TUCSON, Ariz. — U.S. Customs and Border Protection, Air and Marine Operations and U.S. Border Patrol rescued two U.S. citizens suffering from heat stress near Montana Peak, south of Arivaca, Arizona.
On Monday at approximately 1:10 p.m., the Santa Cruz County Sheriff’s Office contacted the Tucson Border Patrol Station for help responding to two U.S Citizens requesting immediate medical assistance near Montana Peak southwest Arivaca. One person was falling in and out of consciousness and the second person was suffering from extreme heat stress.
Tucson Station Border Patrol agents responded to the area and ascended Montana Peak on foot. More agents followed with emergency medical equipment and the Arizona Air Coordination Center was advised of the situation and air support was requested. At approximately 2:55 p.m., agents contacted the man and a woman and recognizing the critical nature of the situation, began field expedient cooling measures. Agents provided shade with a small tarp and poured cold water from their personal water carriers onto the man and woman. Intravenous therapy was started by a Border Patrol Emergency Medical Technician (EMT) while an immediate air evacuation was requested.
“CBP’s Border Patrol and Air and Marine agents operate daily in the extreme terrain and excessive heat conditions so common in southern Arizona; often with minimal regard for their own safety and well-being,” said John Modlin, Chief Patrol Agent for Tucson Sector. “Border Patrol agents will literally give up the own water off their backs to save a life knowing they still have to hike out of the remote terrain in 100 plus degree heat.”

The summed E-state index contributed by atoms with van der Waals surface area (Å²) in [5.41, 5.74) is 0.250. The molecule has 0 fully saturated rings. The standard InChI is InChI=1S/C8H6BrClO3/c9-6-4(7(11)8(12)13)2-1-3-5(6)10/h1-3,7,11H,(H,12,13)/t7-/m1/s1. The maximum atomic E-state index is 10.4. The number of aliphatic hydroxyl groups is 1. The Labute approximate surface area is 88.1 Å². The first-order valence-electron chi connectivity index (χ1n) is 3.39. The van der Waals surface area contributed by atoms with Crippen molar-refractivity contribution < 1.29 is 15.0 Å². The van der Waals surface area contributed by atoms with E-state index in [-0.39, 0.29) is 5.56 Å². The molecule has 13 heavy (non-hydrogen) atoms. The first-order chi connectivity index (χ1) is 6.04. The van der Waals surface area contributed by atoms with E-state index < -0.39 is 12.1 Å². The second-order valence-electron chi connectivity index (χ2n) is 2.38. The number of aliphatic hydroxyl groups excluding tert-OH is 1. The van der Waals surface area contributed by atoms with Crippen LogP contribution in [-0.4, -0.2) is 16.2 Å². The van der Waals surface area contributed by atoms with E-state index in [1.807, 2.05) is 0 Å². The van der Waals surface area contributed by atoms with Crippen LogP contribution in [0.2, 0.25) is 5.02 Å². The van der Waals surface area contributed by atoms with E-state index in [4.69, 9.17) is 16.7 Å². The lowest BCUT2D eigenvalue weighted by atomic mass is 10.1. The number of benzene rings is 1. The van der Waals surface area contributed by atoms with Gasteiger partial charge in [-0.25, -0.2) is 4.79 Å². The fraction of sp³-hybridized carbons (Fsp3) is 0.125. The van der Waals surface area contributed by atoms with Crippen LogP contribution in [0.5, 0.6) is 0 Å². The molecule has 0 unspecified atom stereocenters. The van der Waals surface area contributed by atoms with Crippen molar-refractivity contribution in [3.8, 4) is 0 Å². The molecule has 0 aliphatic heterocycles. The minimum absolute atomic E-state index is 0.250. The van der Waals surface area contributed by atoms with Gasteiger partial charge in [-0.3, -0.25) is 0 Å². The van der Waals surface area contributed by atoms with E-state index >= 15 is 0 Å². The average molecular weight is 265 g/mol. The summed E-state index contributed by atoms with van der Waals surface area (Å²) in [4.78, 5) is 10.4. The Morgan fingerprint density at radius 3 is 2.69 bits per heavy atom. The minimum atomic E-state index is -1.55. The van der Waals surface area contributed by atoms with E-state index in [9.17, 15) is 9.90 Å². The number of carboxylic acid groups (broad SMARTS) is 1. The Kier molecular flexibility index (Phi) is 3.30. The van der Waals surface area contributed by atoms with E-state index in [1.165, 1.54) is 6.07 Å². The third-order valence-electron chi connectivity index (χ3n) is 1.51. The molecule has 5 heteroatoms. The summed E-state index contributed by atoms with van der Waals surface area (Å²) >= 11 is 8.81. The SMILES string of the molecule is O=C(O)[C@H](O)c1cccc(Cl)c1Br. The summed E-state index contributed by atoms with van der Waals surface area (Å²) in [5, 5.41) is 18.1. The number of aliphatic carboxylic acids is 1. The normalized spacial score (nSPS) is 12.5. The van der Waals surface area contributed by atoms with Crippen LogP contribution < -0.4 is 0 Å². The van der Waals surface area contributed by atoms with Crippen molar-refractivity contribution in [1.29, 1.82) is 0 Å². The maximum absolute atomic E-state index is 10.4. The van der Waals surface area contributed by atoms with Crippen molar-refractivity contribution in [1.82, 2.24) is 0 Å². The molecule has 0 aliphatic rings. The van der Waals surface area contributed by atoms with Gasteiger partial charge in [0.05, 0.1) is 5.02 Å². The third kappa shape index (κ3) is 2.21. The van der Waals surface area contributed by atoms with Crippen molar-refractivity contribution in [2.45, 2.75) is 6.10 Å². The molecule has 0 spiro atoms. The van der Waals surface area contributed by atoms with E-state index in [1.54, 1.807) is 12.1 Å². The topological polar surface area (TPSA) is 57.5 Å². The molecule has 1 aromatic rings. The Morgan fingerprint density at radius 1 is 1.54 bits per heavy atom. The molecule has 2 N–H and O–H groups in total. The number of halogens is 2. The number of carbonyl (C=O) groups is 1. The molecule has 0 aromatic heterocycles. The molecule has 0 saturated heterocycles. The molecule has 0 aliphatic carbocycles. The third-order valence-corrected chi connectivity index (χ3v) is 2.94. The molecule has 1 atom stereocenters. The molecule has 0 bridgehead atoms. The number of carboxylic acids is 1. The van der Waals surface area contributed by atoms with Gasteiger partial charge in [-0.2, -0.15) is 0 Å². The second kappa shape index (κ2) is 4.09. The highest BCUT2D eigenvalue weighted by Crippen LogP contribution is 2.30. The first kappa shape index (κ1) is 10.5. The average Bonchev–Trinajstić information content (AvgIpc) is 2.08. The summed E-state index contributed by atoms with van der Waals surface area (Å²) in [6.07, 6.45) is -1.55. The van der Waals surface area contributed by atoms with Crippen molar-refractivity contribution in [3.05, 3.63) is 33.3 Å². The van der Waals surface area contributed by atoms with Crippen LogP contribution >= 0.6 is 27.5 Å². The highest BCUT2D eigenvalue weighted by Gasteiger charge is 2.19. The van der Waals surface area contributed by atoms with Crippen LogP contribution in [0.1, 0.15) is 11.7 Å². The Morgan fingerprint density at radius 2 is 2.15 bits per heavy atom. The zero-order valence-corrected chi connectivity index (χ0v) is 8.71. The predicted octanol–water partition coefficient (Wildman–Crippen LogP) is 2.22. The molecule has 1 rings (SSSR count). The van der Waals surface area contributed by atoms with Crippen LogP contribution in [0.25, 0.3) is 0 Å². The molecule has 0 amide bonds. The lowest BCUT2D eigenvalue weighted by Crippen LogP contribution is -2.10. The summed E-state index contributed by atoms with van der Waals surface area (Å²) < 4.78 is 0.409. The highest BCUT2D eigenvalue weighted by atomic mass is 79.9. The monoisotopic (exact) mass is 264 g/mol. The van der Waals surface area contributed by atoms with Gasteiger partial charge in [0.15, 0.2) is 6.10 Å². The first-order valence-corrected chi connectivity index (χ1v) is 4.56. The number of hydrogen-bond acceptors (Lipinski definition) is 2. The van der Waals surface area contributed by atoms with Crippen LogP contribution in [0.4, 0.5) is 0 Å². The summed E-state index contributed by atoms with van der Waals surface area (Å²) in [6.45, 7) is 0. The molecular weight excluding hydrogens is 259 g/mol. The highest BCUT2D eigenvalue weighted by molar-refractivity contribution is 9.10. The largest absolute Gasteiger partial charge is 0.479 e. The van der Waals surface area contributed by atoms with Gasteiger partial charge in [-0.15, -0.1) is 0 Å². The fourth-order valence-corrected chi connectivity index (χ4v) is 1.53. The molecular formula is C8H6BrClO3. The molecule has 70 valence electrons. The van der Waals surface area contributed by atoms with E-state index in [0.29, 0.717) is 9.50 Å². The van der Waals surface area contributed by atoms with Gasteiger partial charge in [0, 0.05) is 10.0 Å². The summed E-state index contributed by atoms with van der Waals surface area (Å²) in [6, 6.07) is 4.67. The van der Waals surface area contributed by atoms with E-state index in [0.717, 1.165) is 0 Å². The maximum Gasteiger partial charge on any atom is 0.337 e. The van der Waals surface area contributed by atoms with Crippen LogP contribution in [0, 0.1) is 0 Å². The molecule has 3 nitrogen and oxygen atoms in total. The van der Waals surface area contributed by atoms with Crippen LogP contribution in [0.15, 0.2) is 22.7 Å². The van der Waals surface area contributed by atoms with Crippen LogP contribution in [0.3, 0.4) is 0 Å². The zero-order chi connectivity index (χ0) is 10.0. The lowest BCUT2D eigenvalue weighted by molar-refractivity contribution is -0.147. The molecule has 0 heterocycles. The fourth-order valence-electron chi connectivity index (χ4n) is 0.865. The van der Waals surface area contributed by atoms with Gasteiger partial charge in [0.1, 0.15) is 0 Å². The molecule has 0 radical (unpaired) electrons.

A UH-60 Black Hawk aircrew launched from the Tucson Air Branch on Davis-Monthan Air Force Base and arrived on scene around 3:45 p.m. The aircrew was able to find the agents and the man and woman in a narrow cut below Montana Peak. Due to the terrain and no suitable place available to land, an Air and Marine Rescue Specialist Emergency Medical Technician and a Border Patrol Search Trauma and Rescue (BORSTAR) paramedic were lowered to the scene using the helicopters hoist to assess the injuries. The Rescue Specialist decided that a hoist rescue was required, and the man and woman were packaged for transport and hoisted to the waiting helicopter.
Due to the fragile state of the patients, the aircrew evacuated the man and woman to Banner University Medical Center for further medical treatment and evaluation.
“During the hot summer months people in the deserts of southern Arizona can quickly succumb to the heat,” said Jose Muriente, Deputy Director of Air Operations, Tucson Air Branch. “In this case, the man and woman were able to realize the situation they were in and contact emergency services and CBP was able to respond to the situation. All too often, people wait too long to call for help.”